The article admirably intimates the traditional association of soft, feminine fullness with the flaxen look. Writers like Charlotte Bronte and Kate Chopin refer to this association in their novels. Many blonde beauties have a natural tendency towards sweetly seductive greediness and alluring self-indulgence, which helps them to develop attractively rounded limbs, generous waists, and overall plump figures.

Therefore, while the fashion industry seems (according to this article) to apprehend part of the means by which it can win back the public--by reintroducing blondes with a wholesome, gentle look--it misses the most important component of all in traditional beauty, and that is, the voluptuous figure that naturally accompanies blonde tresses and light-coloured eyes.

Fortunately, plus-size fashion can satisfy these needs, offering goddess models who possess both fair features and the sought-after "curvy," "healthy bodies" that the article describes. Just look at these brand-new Polaroids of the breathtaking Kelsey Olson, from her Seattle agency, Heffner Management--images that are more gorgeous, though mere snapshots, than even the most sophisticated editorial work from other models.

In the top-left and bottom-right pictures, Kelsey appears indescribably lovely, yet demure and reassuring--evoking precisely those pleasurable sensations that the public is seeking, according to the article. The Times author only errs in suggesting that this look is specifically desired now--for the truth is that it represents an eternal human preference, favoured at all times, whatever the social conditions of any period may be.

In the other two images, showing Kelsey with her jacket removed, the full measure of her beauty is revealed. In the steamy top-right picture, she appears overtly alluring. Her left hand draws attention to her golden dresses, prompting the viewer to imagine similar tactile appreciation. Her grey tee fits her figure closely, defining her curves. Never has her figure appeared as stunning as it does here. The viewer perceives the fullness of her luscious, 39" waist (a measurement that is clearly indicated on the card). But the overpowering impression that one receives from Kelsey is of her complete self-assurance in her physique. She knows that her generous proportions are precisely what make her attractive.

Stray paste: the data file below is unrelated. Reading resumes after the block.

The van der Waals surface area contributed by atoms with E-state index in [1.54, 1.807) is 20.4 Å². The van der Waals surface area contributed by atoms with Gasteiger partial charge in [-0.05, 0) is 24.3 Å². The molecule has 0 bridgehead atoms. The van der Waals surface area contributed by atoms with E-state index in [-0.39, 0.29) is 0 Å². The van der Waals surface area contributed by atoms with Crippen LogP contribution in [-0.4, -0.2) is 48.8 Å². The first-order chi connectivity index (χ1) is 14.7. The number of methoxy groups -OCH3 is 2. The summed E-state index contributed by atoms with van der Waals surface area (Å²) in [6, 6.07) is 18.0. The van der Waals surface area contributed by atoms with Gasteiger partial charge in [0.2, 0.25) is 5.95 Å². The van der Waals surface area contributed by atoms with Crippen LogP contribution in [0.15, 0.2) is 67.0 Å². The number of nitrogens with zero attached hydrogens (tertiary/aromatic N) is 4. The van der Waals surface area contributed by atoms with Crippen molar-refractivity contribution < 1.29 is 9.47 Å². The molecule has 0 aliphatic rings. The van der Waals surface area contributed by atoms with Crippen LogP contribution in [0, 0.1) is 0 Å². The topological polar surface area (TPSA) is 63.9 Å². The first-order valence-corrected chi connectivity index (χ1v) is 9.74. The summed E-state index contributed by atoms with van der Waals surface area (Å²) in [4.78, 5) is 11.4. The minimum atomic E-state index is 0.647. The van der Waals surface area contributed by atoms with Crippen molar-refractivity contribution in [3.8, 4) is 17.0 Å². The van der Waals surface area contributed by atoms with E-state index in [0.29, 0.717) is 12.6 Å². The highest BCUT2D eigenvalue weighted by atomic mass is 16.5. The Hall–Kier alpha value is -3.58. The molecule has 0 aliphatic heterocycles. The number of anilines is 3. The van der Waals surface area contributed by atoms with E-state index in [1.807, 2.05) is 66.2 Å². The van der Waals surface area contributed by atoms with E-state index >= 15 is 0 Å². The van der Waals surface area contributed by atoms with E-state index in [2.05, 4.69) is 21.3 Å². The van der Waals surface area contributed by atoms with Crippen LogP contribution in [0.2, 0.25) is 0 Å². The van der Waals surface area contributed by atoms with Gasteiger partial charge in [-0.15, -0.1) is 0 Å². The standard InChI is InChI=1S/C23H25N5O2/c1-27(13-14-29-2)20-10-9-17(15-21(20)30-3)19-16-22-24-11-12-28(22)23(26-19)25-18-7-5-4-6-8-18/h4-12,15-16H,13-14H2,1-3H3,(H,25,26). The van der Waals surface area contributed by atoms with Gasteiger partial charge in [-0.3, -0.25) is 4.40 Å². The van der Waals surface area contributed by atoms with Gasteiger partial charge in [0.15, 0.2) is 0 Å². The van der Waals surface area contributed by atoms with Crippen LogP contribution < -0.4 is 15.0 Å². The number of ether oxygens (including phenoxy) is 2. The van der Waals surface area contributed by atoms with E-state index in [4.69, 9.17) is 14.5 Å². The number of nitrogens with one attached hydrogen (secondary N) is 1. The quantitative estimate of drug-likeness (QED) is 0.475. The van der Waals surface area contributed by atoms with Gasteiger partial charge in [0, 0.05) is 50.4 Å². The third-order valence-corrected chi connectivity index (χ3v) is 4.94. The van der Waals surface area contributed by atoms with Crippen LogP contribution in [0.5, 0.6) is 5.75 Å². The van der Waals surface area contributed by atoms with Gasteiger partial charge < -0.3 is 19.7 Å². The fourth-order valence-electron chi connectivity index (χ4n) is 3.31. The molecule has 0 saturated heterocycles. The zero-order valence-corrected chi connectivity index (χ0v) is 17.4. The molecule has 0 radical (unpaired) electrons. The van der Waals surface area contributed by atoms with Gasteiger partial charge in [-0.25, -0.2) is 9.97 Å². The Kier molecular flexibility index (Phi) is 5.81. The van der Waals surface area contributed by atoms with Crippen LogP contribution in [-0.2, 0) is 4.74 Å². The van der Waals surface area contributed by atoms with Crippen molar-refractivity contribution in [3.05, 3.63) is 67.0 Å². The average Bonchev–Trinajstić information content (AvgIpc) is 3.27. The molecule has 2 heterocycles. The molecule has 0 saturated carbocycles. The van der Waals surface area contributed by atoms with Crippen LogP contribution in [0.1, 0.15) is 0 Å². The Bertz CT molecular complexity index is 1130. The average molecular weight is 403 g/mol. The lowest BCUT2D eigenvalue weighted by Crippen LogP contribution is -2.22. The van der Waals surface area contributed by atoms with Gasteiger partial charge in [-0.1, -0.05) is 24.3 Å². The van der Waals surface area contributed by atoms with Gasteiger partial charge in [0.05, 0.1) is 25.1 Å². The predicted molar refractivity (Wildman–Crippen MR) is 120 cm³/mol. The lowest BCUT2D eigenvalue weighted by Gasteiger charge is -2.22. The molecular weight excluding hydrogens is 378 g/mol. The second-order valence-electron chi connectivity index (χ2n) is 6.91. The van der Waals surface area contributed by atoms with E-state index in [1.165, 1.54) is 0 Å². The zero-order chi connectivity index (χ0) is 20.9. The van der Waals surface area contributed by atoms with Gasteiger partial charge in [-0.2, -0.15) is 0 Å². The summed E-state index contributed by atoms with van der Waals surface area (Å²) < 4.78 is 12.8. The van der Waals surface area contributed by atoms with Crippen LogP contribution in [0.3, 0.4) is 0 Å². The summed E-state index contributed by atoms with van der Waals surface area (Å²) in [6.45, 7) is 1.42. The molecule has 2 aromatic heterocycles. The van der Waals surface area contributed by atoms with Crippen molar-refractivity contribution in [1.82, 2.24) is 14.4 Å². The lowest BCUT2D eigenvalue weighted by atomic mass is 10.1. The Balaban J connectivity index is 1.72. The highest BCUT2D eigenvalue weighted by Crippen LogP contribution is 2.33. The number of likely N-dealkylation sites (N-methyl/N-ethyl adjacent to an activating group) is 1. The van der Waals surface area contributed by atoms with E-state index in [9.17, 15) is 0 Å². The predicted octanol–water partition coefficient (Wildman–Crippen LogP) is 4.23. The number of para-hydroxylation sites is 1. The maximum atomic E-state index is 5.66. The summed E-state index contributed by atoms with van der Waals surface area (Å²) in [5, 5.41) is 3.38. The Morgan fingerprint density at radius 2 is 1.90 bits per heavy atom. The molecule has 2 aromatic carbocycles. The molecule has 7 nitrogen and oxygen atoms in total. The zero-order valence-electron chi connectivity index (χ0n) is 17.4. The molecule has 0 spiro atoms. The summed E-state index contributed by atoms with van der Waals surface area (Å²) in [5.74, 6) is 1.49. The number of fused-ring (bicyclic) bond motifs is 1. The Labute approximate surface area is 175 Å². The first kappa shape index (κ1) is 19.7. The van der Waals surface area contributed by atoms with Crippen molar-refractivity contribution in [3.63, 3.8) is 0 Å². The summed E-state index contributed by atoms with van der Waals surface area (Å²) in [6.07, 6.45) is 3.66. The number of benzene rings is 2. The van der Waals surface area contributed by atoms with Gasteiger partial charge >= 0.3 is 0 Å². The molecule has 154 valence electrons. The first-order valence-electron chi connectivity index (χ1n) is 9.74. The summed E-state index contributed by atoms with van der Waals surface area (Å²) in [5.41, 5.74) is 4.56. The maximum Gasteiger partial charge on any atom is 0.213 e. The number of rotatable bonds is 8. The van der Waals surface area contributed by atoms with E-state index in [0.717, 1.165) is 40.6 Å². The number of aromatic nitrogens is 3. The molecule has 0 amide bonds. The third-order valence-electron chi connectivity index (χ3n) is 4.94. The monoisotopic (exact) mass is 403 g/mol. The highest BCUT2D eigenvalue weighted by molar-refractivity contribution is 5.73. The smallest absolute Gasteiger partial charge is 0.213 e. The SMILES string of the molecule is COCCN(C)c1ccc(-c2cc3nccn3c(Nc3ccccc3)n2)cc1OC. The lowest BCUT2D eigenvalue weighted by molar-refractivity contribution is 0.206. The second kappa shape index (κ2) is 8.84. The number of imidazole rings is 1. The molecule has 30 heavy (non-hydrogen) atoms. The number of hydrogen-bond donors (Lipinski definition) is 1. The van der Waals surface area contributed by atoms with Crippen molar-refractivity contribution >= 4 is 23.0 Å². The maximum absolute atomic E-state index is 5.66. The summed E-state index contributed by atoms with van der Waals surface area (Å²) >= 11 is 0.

In both images, the model's sumptuous waist is openly displayed. In the bottom-left picture, she appears casual, wholly comfortable with herself--radiating a kind of pleasure that only a goddess who is not starving, but enjoying life to the fullest, can project. Kelsey's pleasure in her own person is infectious--for who could view this image and not wish to share in her delight? What makes her ideally beautiful is how soft her figure always appears--free of any trace of androgynous "tone," but rounded and shaped into perfection by natural fullness.

If the fashion industry, or any part of it, has finally recognized the wrong-headedness of selecting models merely to offend the bourgeoisie, and is seeking girls "who will reassure rather than shock the consumer," then it should embrace models who, besides possessing fair beauty, exhibit full features and buxom figures as well. Those are the girls who connect with the public, because their beauty brings to life our fondest dreams and deepest longings.

- Kelsey Olson galleries